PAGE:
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Pop Culture Happy Hour picks TV's best finales

ASMA KHALID, HOST:

The TV shows "Barry," "The Marvelous Mrs. Maisel" and "Succession" are all wrapping up this month. And, you know, ending a TV series is not easy. You have to wrap up the story, leave the characters somewhere satisfying, give the fans what they want, you know, up to a point. It is a lot to balance. But sometimes a show will get it just right. So what are the best ever TV finales? And what makes a finale great anyways? Well, these are the kinds of questions the crew at NPR's Pop Culture Happy Hour podcast like to tackle. So here are the co-hosts, Stephen Thompson, Linda Holmes and Aisha Harris sharing their favorite finales.

AISHA HARRIS, BYLINE: So I came down to a couple picks, and I finally landed upon a show that I've only watched from beginning to end once but has stuck with me even a few years later and is something I will definitely go back and rewatch at some point, which is "The Americans," the very slow-burn FX series about a couple of KGB agents who are living undercover in Virginia. Matthew Rhys and Keri Russell play Philip and Elizabeth Jennings. You know, they have that - on the surface - perfect, idyllic suburban life in the '80s, but they are, of course, undercover spies.

What I love about the finale is that it has everything that we've loved about the rest of the series. It takes its time. And this was a show that always took its time. And there is an 11-minute sequence where they are confronted by Stan Beeman, who was an FBI agent who lived right next door to them. They become really good friends, but Stan has finally figured it out, and he confronts them at gunpoint. And this scene is just heartbreaking, and I want to just play a little brief moment here where Stan just kind of breaks down.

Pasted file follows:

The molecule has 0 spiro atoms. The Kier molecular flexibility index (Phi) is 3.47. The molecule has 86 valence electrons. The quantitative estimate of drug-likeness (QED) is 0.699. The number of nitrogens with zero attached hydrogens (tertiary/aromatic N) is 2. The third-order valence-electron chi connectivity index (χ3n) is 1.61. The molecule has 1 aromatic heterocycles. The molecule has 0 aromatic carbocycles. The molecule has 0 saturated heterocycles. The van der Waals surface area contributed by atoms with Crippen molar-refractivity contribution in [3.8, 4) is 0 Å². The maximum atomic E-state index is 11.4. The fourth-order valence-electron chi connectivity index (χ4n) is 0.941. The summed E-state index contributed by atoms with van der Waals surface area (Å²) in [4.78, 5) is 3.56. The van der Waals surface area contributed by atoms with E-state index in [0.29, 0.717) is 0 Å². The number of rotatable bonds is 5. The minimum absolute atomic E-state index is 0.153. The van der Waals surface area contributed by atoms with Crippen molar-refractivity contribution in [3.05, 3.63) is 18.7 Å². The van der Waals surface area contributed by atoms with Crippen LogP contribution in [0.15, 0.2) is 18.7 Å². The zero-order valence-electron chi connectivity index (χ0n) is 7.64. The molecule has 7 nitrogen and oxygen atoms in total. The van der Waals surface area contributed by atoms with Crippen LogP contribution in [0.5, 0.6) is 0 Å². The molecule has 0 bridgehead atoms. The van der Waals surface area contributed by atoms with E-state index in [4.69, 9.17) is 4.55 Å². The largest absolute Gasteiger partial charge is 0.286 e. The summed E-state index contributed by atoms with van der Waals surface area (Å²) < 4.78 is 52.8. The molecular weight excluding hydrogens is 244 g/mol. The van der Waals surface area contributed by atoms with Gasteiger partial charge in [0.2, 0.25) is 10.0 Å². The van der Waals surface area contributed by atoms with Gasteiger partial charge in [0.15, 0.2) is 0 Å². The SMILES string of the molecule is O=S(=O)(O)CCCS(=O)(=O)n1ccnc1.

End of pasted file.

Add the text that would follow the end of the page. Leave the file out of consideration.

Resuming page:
(SOUNDBITE OF TV SHOW, "THE AMERICANS")

NOAH EMMERICH: (As Stan Beeman) You made my life a joke.

MATTHEW RHYS: (As Philip Jennings) You were my only friend in my whole [expletive] life. For all these years, my life was the joke, not yours.

HARRIS: First of all, you can just hear the way he says, you made my life a joke. And after six seasons, you know that he feels that way. He feels completely duped. And then the rest of the scene is Philip and Elizabeth kind of alternating between BS'ing Stan and not being truthful about what they were doing. And the way that tension is played is just so absolutely perfect - like, one of the greatest scenes of all time. And it ends with, like, this, planting of a seed that Stan's wife, Renee, might be one of them.

And there's just all these other moments, like whether it's Philip saying, we need to leave Henry, our other son, behind because he knows nothing about any of this, and he has a chance to live a normal life. And Elizabeth lets off this like, gasp-slash-guffaw that just - there's just so much inside that little noise that she makes and shows how, unlike Philip, she has always been sort of the more detached and cool personality who was able to separate her morals from what her job was, which is to kill a lot of people in service of the KGB.